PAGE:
Shore Excursions

As Europe's countries open up, so do the shore excursion possibilities. Last year, cruise lines weren't always able to allow passengers to self-explore in many destinations; this year, things are back on track. Because river cruise ships are relatively small, expect small group excursions if you prefer something guided. Avalon Waterways, for example, keeps all shore excursion groups to less than 20 people. If you're concerned about crowds, opt for excursions to less tourist-y spots or select walking or cycling tours. At the recent Viking naming event, which featured a mini-cruise up the Seine, Versailles was jam-packed with visitors, while a walking tour of Giverny was relaxed and peaceful.

Many European countries continue to drop restrictions, so masks will most likely be optional at most of your stops. Cruise lines will follow local regulations for shore excursions, so it's best always to bring along a mask and proof of vaccine when heading ashore.

AmaWaterways long ship

Courtesy of AmaWaterways

Returning Home

While many countries have dropped the requirement to provide proof of a negative COVID-19 test to enter, the U.S. currently requires all travelers, regardless of vaccine status, to take an antigen or PCR within one day of their return flight. This is something the cruise lines are aware of and have accounted for in their summer plans. Viking and Avalon Waterways provide the test as an included amenity for all travelers and will continue to do so as long as required. As you discover or re-visit all your favorite European destinations, it's one less thing to think about.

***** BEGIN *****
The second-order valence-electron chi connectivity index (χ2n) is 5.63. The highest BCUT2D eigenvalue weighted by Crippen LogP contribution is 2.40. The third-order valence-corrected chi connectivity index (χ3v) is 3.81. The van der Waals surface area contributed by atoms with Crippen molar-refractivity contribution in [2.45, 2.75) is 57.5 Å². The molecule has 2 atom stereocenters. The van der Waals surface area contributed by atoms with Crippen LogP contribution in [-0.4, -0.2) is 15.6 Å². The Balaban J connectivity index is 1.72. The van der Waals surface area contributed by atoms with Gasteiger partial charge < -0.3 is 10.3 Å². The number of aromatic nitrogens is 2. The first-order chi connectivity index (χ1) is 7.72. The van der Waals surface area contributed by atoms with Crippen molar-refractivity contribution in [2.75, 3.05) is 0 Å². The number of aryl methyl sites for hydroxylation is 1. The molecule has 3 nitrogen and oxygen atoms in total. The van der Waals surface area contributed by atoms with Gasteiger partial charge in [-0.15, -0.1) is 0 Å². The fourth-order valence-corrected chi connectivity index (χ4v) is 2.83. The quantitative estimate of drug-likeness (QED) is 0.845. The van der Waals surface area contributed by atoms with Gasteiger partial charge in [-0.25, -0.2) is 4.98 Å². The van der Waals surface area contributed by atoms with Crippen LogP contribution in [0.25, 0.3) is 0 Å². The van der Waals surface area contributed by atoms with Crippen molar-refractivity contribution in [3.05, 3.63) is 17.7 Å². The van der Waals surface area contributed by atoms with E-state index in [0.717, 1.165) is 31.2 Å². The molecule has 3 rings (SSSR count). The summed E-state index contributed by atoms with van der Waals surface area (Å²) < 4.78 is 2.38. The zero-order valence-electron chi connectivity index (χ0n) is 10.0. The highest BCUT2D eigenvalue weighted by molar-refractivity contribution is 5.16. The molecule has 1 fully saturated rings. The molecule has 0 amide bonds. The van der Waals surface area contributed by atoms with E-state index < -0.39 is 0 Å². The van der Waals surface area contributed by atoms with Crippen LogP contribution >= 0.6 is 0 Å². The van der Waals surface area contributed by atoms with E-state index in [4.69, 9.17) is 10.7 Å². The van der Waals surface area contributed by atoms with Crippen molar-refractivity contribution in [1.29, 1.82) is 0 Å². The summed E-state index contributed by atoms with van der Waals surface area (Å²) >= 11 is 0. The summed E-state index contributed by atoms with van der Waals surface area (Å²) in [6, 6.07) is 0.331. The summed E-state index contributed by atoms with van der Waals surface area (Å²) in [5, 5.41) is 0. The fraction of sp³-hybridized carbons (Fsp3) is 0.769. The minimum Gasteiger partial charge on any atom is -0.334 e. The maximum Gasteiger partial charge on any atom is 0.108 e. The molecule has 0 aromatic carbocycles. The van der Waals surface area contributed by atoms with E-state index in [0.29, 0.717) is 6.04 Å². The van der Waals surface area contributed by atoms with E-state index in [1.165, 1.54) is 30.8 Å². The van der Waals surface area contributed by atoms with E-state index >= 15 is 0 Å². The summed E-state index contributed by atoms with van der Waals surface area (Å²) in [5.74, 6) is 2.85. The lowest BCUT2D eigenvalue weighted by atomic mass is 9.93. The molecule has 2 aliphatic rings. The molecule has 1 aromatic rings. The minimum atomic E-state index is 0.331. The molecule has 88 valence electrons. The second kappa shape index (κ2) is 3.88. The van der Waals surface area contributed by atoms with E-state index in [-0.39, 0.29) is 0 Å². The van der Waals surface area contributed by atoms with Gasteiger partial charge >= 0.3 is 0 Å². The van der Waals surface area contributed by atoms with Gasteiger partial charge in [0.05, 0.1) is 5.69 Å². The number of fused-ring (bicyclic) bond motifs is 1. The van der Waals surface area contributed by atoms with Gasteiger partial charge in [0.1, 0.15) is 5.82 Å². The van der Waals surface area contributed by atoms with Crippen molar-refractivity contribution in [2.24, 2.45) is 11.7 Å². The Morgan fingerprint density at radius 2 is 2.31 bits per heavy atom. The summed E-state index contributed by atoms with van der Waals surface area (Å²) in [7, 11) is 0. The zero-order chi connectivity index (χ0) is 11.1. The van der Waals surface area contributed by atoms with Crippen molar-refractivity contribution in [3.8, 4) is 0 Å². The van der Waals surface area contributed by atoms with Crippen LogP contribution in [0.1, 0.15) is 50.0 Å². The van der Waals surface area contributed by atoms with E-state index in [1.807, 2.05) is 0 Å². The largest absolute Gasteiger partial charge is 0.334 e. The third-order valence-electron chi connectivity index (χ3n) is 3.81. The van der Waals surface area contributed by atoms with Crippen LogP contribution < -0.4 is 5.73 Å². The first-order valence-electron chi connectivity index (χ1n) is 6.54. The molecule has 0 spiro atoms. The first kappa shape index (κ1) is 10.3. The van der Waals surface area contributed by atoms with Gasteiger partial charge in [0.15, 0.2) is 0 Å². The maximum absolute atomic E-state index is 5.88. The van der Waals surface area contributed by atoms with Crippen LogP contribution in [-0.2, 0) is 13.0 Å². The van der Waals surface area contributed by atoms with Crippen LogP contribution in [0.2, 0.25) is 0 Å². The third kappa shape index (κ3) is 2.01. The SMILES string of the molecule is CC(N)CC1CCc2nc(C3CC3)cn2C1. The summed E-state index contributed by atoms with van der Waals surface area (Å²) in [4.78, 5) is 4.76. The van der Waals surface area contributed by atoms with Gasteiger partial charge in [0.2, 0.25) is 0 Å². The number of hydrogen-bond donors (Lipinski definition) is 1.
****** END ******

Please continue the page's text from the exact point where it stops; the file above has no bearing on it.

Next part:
Article Sources
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  1. Viking Cruises. "Viking Expands European River Fleet With Naming of Eight New Ships and Marks Beginning of 2022 River Season." March 16, 2022.

  2. Uniworld. "Your COVID-19 Travel Questions Answered." Accessed March 28, 2022.

  3. Schengen Visa. "Now It Is Easier Than Ever to Travel to France In Spite of COVID-19: Vaccination, Testing & More Entry Rules Explained." March 17, 2022.

  4. AmaWaterways. "Frequently Asked Questions." Accessed March 28, 2022.

  5. Viking Cruises. "Viking to Temporarily Suspend Cruise Operations Until May 1, 2022." March 11, 2020.

  6. Centers for Disease Control and Prevention. "Requirement for Proof of Negative COVID-19 Test or Documentation of Recovery from COVID-19." Accessed March 28, 2022.